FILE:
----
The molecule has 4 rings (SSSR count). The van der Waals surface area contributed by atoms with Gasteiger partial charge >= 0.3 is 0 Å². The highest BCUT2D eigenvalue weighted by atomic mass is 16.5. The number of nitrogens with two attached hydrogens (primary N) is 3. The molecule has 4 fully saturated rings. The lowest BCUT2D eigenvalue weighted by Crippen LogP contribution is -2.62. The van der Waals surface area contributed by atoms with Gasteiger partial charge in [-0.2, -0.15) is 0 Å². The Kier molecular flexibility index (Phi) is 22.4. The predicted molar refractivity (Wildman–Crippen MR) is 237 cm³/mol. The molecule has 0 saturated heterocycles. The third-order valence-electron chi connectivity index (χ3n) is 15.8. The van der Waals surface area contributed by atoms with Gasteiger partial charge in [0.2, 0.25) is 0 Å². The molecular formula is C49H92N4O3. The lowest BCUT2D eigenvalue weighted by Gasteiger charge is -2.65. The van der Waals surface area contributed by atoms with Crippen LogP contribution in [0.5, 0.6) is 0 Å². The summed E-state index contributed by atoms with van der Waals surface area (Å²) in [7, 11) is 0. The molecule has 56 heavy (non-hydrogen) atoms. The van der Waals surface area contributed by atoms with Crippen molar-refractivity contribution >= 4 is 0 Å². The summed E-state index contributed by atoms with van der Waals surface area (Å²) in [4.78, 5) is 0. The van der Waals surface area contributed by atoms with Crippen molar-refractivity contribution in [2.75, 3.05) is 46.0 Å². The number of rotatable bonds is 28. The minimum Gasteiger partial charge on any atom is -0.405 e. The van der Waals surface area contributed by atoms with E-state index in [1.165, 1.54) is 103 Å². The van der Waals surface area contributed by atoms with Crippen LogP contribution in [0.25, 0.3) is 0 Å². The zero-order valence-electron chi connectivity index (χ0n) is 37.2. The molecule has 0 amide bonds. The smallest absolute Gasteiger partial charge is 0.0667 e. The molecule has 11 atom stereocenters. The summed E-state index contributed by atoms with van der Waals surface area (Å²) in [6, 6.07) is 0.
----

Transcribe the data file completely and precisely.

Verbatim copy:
The molecule has 4 rings (SSSR count). The van der Waals surface area contributed by atoms with Gasteiger partial charge >= 0.3 is 0 Å². The highest BCUT2D eigenvalue weighted by atomic mass is 16.5. The number of nitrogens with two attached hydrogens (primary N) is 3. The molecule has 4 fully saturated rings. The lowest BCUT2D eigenvalue weighted by Crippen LogP contribution is -2.62. The van der Waals surface area contributed by atoms with Gasteiger partial charge in [-0.2, -0.15) is 0 Å². The Kier molecular flexibility index (Phi) is 22.4. The predicted molar refractivity (Wildman–Crippen MR) is 237 cm³/mol. The molecule has 0 saturated heterocycles. The third-order valence-electron chi connectivity index (χ3n) is 15.8. The van der Waals surface area contributed by atoms with Gasteiger partial charge in [0.2, 0.25) is 0 Å². The molecular formula is C49H92N4O3. The lowest BCUT2D eigenvalue weighted by Gasteiger charge is -2.65. The van der Waals surface area contributed by atoms with Crippen LogP contribution in [0.5, 0.6) is 0 Å². The summed E-state index contributed by atoms with van der Waals surface area (Å²) in [7, 11) is 0. The molecule has 56 heavy (non-hydrogen) atoms. The van der Waals surface area contributed by atoms with Crippen molar-refractivity contribution >= 4 is 0 Å². The summed E-state index contributed by atoms with van der Waals surface area (Å²) in [4.78, 5) is 0. The van der Waals surface area contributed by atoms with Crippen molar-refractivity contribution in [2.75, 3.05) is 46.0 Å². The number of rotatable bonds is 28. The minimum Gasteiger partial charge on any atom is -0.405 e. The van der Waals surface area contributed by atoms with E-state index in [1.165, 1.54) is 103 Å². The van der Waals surface area contributed by atoms with Crippen LogP contribution in [0.25, 0.3) is 0 Å². The zero-order valence-electron chi connectivity index (χ0n) is 37.2. The molecule has 0 amide bonds. The smallest absolute Gasteiger partial charge is 0.0667 e. The molecule has 11 atom stereocenters. The summed E-state index contributed by atoms with van der Waals surface area (Å²) in [6, 6.07) is 0.